This is in reference to your column "Can the candirú fish swim upstream into your urethra?" (May 19, 2000). I recently heard a talk by a visiting scholar who was researching the candirú. The speaker was collaborating with a South American medical doctor who completed a candirú removal operation in 1997. The fish had entered the (male) patient's urethra, had been stopped by the urethral sphincter (if that's the right term), and had turned at a right angle and burrowed into the scrotum. The fish had died, and the subsequent relaxation of its spines facilitated removal. A photograph of the removed fish and part of the affected area (!) was presented. According to the speaker, the patient claimed the fish had swum out of the water up his urine stream. I thought this might be of interest.
Illustration by Slug Signorino
I’ll say it’s of interest. In my original column I expressed skepticism about Willy-in-the-willy, noting an absence of firsthand or even secondhand accounts. And now here’s a guy with eight-by-ten glossy photographs! I’ve been in contact with Paulo Petry, the scientist you heard, who related the following astonishing tale. Warning — gross-out quotient: high.
Petry is an expert in neotropical ichthyology and vice president of Bio-Amazonia Conservation International, a not-for-profit conservation group. While working in the Amazon city of Manaus, Brazil, he noticed a hubbub in the press about Anoar Samad, a urogenital surgeon who’d performed the world’s first confirmed removal of a candirú from a human penis. What’s more, Samad had a live patient and a dead fish to prove it. Petry decided the world needed to know about this. Here’s an except from an article the two are coauthoring with fish physiologist Stephen Spotte:
On 28 October 1997, one of us (Samad) attended a 23-year-old man from the town of Itacoatiara on the Amazon River who sought medical attention with obstruction of the urethra, having been attacked by a candirú. Prior to being attended, the patient remained untreated for three days and was only administered medication for pain. By the fourth day the patient presented with fever, intense pain, scrotal edema [swelling of the scrotum], and extreme abdomen distention from urine retention. Surgical removal of the fish was considered, but rejected in favor of endoscopy [insertion of a TV-equipped tube into the urethra]. The patient was anesthetized with 5% lidocain and the procedure was performed. The fish was grasped using an alligator-clip attachment on the endoscope and removed in one piece. Fortunately the fish was dead, and decay was beginning to soften its tissues. Tension on the spines had relaxed in death, and they no longer gripped. Had the candirú been alive, its removal would have been more difficult and resulted in greater trauma to the patient. The fish penetrated the victim’s urethra while he was standing in the river urinating, actually emerging from the water and entering his penis, filling the entire anterior urethra [emphasis added]. He reported trying to grab hold of the fish, but it was very slippery, and it forced its way inside with alarming speed. The candirú’s forward progress was blocked by the sphincter separating the penile urethra from the bulbar urethra. With the passage blocked, the fish had made a lateral turn and bitten through the tissue into the corpus spongiosum, creating an opening into the scrotum. Perfusion [flushing] of the urethra with sterile distilled water prior to endoscopy induced further immediate and pronounced scrotal edema, making it evident that the opening had allowed the perfusate to enter the scrotum. Although the patient had remembered the fish as being small, after extraction it measured 134 mm (5½ in) [long], with a head width of 11.5 mm (7/16 in) … Some coagulated material was removed, revealing a wound on the bulbar urethra of 1 cm in diameter and associated with a small amount of local bleeding. Although the patient suffered immediate trauma, no long term effects of the attack were noticed 1 year after the incident.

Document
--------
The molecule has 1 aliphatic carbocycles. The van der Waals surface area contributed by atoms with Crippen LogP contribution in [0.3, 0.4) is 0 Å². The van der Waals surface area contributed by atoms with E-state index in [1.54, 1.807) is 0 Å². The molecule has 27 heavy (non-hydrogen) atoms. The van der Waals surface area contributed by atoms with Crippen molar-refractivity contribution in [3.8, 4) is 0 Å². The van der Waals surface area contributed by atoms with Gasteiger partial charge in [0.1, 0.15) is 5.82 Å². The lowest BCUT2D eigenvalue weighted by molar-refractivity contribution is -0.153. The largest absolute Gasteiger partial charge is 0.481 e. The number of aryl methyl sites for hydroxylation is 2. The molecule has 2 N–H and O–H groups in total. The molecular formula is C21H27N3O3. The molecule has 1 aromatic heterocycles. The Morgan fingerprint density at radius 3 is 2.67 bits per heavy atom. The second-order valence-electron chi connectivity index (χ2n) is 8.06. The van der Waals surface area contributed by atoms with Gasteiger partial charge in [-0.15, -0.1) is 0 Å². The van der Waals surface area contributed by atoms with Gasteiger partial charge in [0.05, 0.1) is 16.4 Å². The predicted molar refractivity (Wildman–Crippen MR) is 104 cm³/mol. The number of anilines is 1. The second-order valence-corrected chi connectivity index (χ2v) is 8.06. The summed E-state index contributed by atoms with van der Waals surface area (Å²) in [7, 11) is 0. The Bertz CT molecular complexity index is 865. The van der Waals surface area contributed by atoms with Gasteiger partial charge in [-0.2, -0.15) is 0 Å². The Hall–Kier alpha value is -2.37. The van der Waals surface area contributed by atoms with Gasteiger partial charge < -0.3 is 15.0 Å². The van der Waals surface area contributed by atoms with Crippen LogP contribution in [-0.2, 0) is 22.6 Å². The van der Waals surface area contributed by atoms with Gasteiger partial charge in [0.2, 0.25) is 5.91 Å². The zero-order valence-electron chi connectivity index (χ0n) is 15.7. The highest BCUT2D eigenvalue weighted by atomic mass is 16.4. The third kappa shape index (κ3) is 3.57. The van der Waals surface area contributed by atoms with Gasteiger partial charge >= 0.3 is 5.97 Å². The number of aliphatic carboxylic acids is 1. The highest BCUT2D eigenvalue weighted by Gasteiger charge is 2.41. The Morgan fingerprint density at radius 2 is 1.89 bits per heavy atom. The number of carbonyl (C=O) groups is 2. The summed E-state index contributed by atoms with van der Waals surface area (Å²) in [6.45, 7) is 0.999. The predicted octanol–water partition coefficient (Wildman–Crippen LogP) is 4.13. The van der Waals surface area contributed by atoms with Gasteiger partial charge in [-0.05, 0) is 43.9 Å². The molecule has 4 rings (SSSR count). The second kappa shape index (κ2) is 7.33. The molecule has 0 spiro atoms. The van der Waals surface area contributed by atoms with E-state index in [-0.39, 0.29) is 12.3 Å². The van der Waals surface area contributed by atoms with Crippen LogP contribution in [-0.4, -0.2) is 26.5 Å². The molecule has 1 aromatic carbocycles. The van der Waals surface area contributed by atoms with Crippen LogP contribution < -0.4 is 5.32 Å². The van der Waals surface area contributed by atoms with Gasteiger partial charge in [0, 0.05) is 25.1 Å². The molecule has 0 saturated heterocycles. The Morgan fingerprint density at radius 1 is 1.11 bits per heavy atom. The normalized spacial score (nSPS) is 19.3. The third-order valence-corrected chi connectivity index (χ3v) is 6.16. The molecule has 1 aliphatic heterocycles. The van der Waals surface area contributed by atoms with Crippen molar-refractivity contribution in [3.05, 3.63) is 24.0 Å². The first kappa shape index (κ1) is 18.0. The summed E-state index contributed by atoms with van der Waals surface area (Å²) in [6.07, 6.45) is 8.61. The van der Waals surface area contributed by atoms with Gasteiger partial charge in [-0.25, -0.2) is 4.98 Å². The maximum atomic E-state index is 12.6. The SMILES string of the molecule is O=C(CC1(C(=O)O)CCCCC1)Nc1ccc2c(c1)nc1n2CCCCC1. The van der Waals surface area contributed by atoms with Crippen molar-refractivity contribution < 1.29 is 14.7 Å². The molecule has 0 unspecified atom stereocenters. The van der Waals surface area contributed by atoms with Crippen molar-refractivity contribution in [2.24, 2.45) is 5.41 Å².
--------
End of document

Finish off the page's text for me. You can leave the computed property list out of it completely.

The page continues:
Petry insists this is no joke. The operation is well documented, with photos, a videotape of the procedure, medical reports, and of course the fish, which was donated to an Amazon research institute. (The species couldn’t be identified precisely due to decay. I can’t decide what’s worse: having a live fish inside your penis or a rotting dead one.)
“The description of the case follows exactly what the patient said,” Petry tells me. “According to him, he was standing in the water thigh deep, urinating with his penis out of the water yet close to it. The fish jumped and entered his urethra. He repeated the same version more than once when asked to describe the incident to Dr. Samad.”
Research by Petry and Spotte found no indication that the fish is particularly attracted to urine. Petry adds, “The only way that the fish could enter the urethra is while it is expanded during urination, otherwise I don’t think it could move in.” One shudders, but I thought you’d want to know.
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